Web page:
- Matthew 6:25-34
- Haggai 1:1-15
My dear brothers and sisters in the Lord,
Two weeks ago we began with a series of sermons under the title “A new beginning”. It revolves around the return from Babylonian captivity of the people of God in the Old Testament. God kept his promise had made through the prophets to deliver his people from the enemy and bring them back into the Land of Promise.
A few things stood out very clearly. First of all, we saw that God called according to his own plan and purpose those foreordained. Not all went back to Jerusalem and Judea.
The second is that God provided for the need of those called to worship Him in the land promised to their forefathers. They lacked nothing to restart their worship of God back in Judea.
The third is that is when God’s people resettled in Judea the very first important aspect in their relationship with God had to be restored. God sent them into captivity in the first place because they served Him on their own terms. More so, their corporate worship around the temple and the altars had been a matter of outward concern, while their hearts were far away from God. We learned that any other form of worship not ordained by God is not acceptable and it invites the wrath of God.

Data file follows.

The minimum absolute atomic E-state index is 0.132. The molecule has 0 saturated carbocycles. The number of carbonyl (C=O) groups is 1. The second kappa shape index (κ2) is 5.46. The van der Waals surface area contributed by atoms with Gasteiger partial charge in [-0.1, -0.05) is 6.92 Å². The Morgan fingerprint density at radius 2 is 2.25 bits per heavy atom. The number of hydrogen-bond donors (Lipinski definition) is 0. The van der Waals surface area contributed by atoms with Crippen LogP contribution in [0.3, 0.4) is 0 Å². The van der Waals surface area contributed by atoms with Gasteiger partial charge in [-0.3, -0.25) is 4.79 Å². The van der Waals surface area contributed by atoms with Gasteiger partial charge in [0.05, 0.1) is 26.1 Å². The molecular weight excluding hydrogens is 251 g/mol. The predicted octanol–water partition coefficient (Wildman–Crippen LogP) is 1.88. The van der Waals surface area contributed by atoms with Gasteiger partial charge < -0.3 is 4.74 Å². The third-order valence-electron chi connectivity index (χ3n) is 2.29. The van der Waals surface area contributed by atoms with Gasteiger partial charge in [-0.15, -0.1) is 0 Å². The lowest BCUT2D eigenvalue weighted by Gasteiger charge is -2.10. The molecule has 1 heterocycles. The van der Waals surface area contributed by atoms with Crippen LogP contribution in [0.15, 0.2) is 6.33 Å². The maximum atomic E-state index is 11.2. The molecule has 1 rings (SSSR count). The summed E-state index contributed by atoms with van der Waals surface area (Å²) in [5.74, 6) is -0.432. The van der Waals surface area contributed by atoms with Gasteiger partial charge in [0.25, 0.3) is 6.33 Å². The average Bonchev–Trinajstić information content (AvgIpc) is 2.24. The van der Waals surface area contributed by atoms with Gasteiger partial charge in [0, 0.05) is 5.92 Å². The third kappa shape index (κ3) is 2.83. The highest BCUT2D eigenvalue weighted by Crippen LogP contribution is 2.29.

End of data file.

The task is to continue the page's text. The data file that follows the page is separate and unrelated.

We heard of the return and resettlement first in the book of Ezra. But other books in the Bible were written around the same time and for the same episode. They are the prophets of Haggai and Zechariah. The Word of God comes to us today from the first chapter of Haggai. But first a bit of background.
Resettlement brings opposition
The Israelites returned to Judea roundabout March/April of the year 537 BC. In 536 BC they began the work to rebuild the temple. But in chapter 4 of Ezra, we read about opposition. The enemies of Judah tried to make them stop rebuilding the temple. We will DV go into this episode next time.
When we pick up the story in Haggai, it was twenty years later on 29 August 520. And what to be seen in Jerusalem? What was achieved in the twenty-year since the foundations of the temple were restored? Nothing! There were only ruins overgrown with grass and weeds. Nothing more.
How did the rest of Judah look? What was to be seen in the towns and cities? Well constructed homes, with the people quite happily going about their everyday business.
Three ways to argue
When you would ask the average citizen in Judah at the time why is it that they never continued after the foundations were laid, he would probably come up with three answers.